Michael Bell

Michael Bell's Initials, M B

Michael Bell

Research Professor


A public finance economist, Michael Bell studies issues related to local property taxes, fiscal federalism, fiscal decentralization and intergovernmental relations.

His interest in local property taxes includes the erosion of the local property tax base in the United States and the implication that has for accountability. He is also interested in the potential benefits and administrative challenges of a land value tax.

He's interested in implementing a local property tax in post-conflict or fragile states where there is no real estate market and a variety of land tenure systems and also the potential benefits of fiscal decentralization and stability in fragile and post-conflict states.


The Property Tax and Local Autonomy, Lincoln Institute of Land Policy, Cambridge, MA, with David Brunori and Joan Youngman, editors, 2010.

Erosion of the Property Tax Base: Trends, Causes and Consequences, Lincoln Institute of Land Policy, Cambridge, MA., with Nancy Y. Augustine, David Brunori and Joan M. Youngman, editors, 2009.

Implementing A Local Property Tax Where There Is No Real Estate Market: The Case of Commonly Owned Land In Rural South Africa, Lincoln Institute of Land Policy, Cambridge, Massachusetts, April 2006, with John H. Bowman. 

Journal Articles

“A Note on the Distributional Consequences of Use Value Assessments,” with Daniel Coogan and David Brunori, Public Finance and Management, Volume 14, Number 2, pp. 118-132, 2014.

“Consequences of Assessment Limits,” with Katrina D. Connolly, Public Finance and Management, Volume 14, Number 2, pp. 133-164, 2014.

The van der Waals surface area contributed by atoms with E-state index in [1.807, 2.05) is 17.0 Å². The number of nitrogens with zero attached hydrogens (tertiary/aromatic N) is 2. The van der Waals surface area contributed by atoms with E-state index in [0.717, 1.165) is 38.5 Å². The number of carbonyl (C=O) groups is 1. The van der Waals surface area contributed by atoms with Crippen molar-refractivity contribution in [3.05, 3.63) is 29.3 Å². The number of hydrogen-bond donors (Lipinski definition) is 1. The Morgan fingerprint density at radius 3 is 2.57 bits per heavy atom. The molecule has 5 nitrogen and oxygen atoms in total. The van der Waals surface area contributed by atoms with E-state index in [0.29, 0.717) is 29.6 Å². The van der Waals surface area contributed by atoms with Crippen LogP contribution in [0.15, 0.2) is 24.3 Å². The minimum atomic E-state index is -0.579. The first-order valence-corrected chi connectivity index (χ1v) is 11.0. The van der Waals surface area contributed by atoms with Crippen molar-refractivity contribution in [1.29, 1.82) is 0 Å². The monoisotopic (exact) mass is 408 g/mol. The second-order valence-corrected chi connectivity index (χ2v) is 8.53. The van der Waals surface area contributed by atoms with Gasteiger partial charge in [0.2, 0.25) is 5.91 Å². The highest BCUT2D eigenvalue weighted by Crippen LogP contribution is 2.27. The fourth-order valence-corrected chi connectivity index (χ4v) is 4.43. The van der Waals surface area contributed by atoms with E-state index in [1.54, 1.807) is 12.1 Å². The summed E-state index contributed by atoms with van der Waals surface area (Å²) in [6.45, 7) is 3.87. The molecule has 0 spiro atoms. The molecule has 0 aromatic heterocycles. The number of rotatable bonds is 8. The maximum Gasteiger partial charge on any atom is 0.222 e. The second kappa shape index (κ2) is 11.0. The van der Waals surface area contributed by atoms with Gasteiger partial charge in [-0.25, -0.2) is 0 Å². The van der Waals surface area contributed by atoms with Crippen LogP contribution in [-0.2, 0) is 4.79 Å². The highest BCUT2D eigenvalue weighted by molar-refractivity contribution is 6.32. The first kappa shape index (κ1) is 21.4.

“Financing Urban Government in Transition Countries: Assessment Uniformity and the Property Tax” with Katrina Connolly, Environment & Planning C: Government & Policy, December 2010.

“Distributional Consequences of Converting the Property Tax to a Land Value Tax: Replication and Extension of England and Zhao,” with John H. Bowman, National Tax Journal, Volume 61, No. 4 Part 1, December 2008, pp. 593-607.

Land Value Taxation and Local General Sales Taxes. Many local governments depend on local general sales taxes for revenues. Using data from two case study counties in Georgia this project explores the implications of eliminating a local general sales tax as a source of local revenue and replacing the lost revenue with an increase tax rate on land values.

Property Tax Expenditure Budget. The local property tax base is slowly being eroded by a variety of state and local policies intended to provide property tax relief to preferential property owners or types of property. For the public and state and local policy makers to make informed decisions about such policies, they need to have better information on the costs of such programs and the distribution of benefits across properties. Using data from two case study counties in New Mexico the project estimates of the distributional consequences of assessment limits imposed on residential properties.